most fascinating, if rather uneven, recordings of Mahler’s
Fourth and Eighth Symphonies. Tennstedt captures a wonderful
delicacy and dancing quality at opening of the Fourth.
Although he lingers lovingly on the pauses and tenutos,
it is nonetheless an impulsive first movement overall.
He brings the second movement In
gemachlicher Bewegung - Ohne Hast
to life with
some very vivid bird and woodland
noises. He follows this with an extremely intense, sombre,
and serious Ruhevoll
, full of yearning, where
he contrast the dark and brooding solemnity with occasional
light romantic touches. Lucia Popp is the excellent soloist
for Sehr behaglich
Tennstedt obtains a translucent sound from the London Philharmonic.
taken Fourth at a decent enough pace, Tennstedt now launches
into a Veni, creator spiritus
that is just
too fast, losing the majesty of that wonderful opening.
It is good to have a sense of momentum in this piece, but
this is just too rushed, too garbled. This is compounded
by the soloists … and also by the rather hard and harsh
sound, which rather lacks warmth. Although the soloists
are good singers, they come across here as wail-y and wild,
and the sense is that of an impending lack of control,
as if the horses are running away with the cart. Although
some may find this exhilarating, to my ear it was too brash – to
the extent that the fourth movement Accende
is almost cacophonous – a wall of wild sound rather lacking in beauty.
And yet, by the time we reach the fifth movement, we are
caught up in it and the exhilaration finally ensnares one.
In Gloria, Patri Domino
– with its histrionic Wagnerian
soprano and mighty organ, we have the incredibly un-English
scenario of an English choir and orchestra singing and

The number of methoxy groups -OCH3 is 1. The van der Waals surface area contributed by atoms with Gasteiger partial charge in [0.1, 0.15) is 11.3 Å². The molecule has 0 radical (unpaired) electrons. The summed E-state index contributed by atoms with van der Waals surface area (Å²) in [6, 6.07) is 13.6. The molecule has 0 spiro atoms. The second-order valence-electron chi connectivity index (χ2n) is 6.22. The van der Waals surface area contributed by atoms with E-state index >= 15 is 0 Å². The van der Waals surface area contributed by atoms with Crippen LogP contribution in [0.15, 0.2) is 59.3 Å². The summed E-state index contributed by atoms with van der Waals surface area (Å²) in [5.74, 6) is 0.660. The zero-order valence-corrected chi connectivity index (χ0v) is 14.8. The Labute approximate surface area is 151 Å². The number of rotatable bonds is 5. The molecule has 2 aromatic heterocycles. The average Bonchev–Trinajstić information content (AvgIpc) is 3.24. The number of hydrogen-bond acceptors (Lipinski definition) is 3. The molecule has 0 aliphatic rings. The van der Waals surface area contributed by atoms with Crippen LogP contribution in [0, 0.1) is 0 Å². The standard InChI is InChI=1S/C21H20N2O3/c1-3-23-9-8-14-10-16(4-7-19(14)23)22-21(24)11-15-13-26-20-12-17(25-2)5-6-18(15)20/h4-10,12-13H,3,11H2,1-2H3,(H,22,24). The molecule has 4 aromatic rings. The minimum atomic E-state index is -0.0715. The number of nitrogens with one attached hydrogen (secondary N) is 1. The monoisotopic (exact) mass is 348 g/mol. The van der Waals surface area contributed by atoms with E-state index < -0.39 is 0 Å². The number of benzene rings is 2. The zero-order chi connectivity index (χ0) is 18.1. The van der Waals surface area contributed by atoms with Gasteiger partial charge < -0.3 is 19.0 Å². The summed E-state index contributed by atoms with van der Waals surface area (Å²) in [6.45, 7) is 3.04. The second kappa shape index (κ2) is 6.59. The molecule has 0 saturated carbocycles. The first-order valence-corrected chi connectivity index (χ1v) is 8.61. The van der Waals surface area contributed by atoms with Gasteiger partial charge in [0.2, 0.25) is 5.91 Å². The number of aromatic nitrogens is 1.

playing as if these were the last notes they were ever
going to sing on earth. Taken still at a dashing pace,
Tennstedt leads this raucous, fervent, fervid, manic music-making
to a staggering climax.
this driven – almost to the extent of being uncontrolled
- first part, Part Two arrives with a great shock for the
listener as Tennstedt creates a tremendous atmosphere of
spaciousness and desolation at start of Waldung, sie schwankt heran
. Curiously enough, despite this appropriate
air of bleakness, Tennstedt fails
to plumb the depths of despair something that other conductors
do achieve in this movement. At its very best, this movement
can feel as though your heart is going to drop out of your
ribcage, but Tennstedt doesn’t really make it work and
the movement doesn’t, alas, hang together. The remainder
of Part Two is just rather unfocused – strange.
this is not a version I would unhesitatingly recommend,
it is most certainly one that contains some incredible,
and intriguing, effects, and is worth a hearing at the
very least, for curiosity value if nothing else!
EMI Great Recordings of the Century reviews